“Murder Capital USA” Debunked: Chicago CEOs Pledge Their Allegiance to Their City

Fairly or unfairly, Chicago has become known as the modern-day “Murder Capital USA.” And the perception puts CEOs of Chicago-based companies on the spot in more ways than one.

First, they and their employees must do business in a city smattered with violent crime. Second, they must cope with the very real consequences of many outsiders’ view of Chicago as a scary place for business.

And, third, the depth of the Windy City’s violent-crime problem – plus other challenges such as the cratering fiscal situation in Illinois – is compelling many business leaders to step forward in unprecedented ways to try to shore up the city’s crumbling social foundations.

“I was in London and Paris earlier this year, and people there view the violence in Chicago like Belfast used to be,” said Greg Mutz, Chairman and CEO of AMLI Residential, a Chicago-based real-estate investment trust. “They ask you if you go around wearing an armored vest. People think we live in Beirut or Damascus.”

“It’s almost a tale of two cities–which is to say that some of the violence feels very separate from the city that we all know and love and the city that is great to do business in.”

Barbara Moran-Goodrich, CEO of the Moran Family of Brands, an aftermarket-automotive franchise operation based in Midlothian, Ill., a near southwestern suburb of Chicago, said that business associates from elsewhere often ask her, “Is it really that bad there?”

In dealing with people outside of Chicago, agreed Alan Reed, “There are concerns because of the amount we’re in the press.”

But in a comment typical of Chicago-area CEOs, the executive director of the Chicagoland Food & Beverage Network noted, “It’s almost a tale of two cities–which is to say that some of the violence feels very separate from the city that we all know and love and the city that is great to do business in.”

Chicago’s current struggles with the murder-capital moniker are strongly reminiscent of what ailed Detroit for decades. Chicago more recently has faced the kind of extreme population loss–especially on its toothsome south side–that sapped the Motor City for a half-century, the primary factor in long-term economic degradation that proved fertile territory for desperation and violent crime.

Rightly, Chicago-area CEOs rightly pointed out that many other major cities cope with high and rising murder rates and are battling pockets of depravation. In fact, Chicago is only in the middle of the pack among U.S. cities when it comes to murder rates. Last year, and through the first half of 2017, St. Louis, Baltimore and Detroit recorded the highest per capita homicide rates of major American cities.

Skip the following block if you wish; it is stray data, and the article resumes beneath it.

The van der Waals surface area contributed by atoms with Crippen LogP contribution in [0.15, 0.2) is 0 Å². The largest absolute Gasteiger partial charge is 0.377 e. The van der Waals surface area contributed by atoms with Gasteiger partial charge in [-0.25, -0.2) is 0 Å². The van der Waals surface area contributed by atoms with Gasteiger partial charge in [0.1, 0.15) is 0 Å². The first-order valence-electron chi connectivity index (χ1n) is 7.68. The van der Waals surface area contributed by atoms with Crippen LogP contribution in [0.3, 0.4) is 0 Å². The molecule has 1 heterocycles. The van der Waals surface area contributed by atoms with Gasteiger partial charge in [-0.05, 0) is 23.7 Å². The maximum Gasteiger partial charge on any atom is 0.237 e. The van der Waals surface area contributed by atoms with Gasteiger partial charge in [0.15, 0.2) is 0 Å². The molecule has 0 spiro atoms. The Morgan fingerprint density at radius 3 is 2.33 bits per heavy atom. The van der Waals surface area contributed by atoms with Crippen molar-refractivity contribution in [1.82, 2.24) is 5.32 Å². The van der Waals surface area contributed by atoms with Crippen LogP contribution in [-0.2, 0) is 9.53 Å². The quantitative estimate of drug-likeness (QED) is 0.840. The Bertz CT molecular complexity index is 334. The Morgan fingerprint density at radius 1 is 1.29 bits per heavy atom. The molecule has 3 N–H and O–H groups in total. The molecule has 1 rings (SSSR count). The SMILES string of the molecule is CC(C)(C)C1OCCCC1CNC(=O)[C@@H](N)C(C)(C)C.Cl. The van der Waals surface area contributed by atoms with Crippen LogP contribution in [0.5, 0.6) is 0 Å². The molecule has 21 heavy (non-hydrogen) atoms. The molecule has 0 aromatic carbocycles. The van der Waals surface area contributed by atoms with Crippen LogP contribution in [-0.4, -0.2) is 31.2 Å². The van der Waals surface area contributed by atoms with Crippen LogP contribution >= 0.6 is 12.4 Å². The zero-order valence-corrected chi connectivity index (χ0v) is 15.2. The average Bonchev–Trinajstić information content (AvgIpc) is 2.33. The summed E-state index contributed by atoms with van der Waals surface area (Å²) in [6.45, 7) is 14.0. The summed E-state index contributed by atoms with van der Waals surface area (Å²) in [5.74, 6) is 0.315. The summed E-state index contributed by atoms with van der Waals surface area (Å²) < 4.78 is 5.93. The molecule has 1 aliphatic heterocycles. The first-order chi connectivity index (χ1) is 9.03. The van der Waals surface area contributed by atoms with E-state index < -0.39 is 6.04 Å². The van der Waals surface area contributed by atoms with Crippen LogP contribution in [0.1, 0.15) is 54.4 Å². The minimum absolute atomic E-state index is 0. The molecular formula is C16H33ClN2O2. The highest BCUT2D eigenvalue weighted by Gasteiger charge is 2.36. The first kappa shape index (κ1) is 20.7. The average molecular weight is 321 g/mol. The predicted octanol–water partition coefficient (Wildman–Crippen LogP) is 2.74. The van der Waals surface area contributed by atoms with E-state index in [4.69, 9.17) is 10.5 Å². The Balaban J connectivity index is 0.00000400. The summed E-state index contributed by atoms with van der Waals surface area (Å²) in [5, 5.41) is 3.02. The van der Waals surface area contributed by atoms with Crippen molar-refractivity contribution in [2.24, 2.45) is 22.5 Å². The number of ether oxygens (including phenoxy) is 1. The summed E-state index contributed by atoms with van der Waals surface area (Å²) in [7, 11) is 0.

Perceptually, one significant problem for Chicago is that it’s so big that the raw number of murders occurring on a regular basis produce stunning news reports that have the impact on the nation of the ceaseless tally of gun violence in New York City in the 1970s.

And some CEOs squarely blame President Donald Trump for making Chicago’s murder problem a partisan rhetorical whipping boy.

“The president likes to over-criticize Chicago, but violence exists in every single corner of the universe,” said Julie Smolyansky, CEO of Lifeway, maker of cultured dairy products called kefir, which has production, marketing and headquarters operations in the city and in suburban Morton Grove, Ill.

But while noting along with her peers that most of Chicago continues to thrive as a business location despite the violence, Smolyansky is one Chicago-area CEO who is trying to reverse the flood of crime and economic desperation that grips so much of the city.

So, for instance, Smolyansky was a major ally in last week’s passage of rape-kit tracking and survivor-notification legislation by the Illinois legislature. She believes that domestic violence is a huge and under-recognized contributor to the overall plague of brutality in Chicago. Lifeway also works closely with a variety of community organizations that use nutritious meals as a way to battle poverty.

For his part, AMLI Residential’s Mutz is a key player with the All Stars Project, a privately funded, not-for-profit organization that runs after-school programs, job internships and other programs that aim to give economic opportunity to Chicago’s troubled youth.

“There’s no silver bullet or quick fix,” he said. “The business community has to get involved, in part to make government work more efficiently. Long-term, this is a serious problem for business too, with a huge impact in lost revenues, lower local tax revenues and declining infrastructure.”

Many CEOs believe that Chicago needs to rebuild sectors of its economy that helped build it into the City of Broad Shoulders. The Chicagoland Food & Beverage Network, for instance, represents the effort of many major consumer packaged-goods companies to nurture startups and provide employment training in the food business that was foundational to the growth of the city.

“We have some very exciting businesses and terrific companies that aren’t startups anymore–they’re getting traction, and we’re starting to see them show up with much broader distribution,” Reed said. “And if you can make it in Chicago, it’s not just a trend–it’s a great business.”

Sure enough: Method, the startup that has become a popular brand with American consumers for its natural cleaning products, pushed back against a grim economic backdrop by opening a factory in Chicago’s South Side Pullman Park neighborhood in 2015. A handful more of such CPG factories would go a long way toward helping the city solve the jobs–and crime–problems that have made Chicago the object of national fear and sympathy.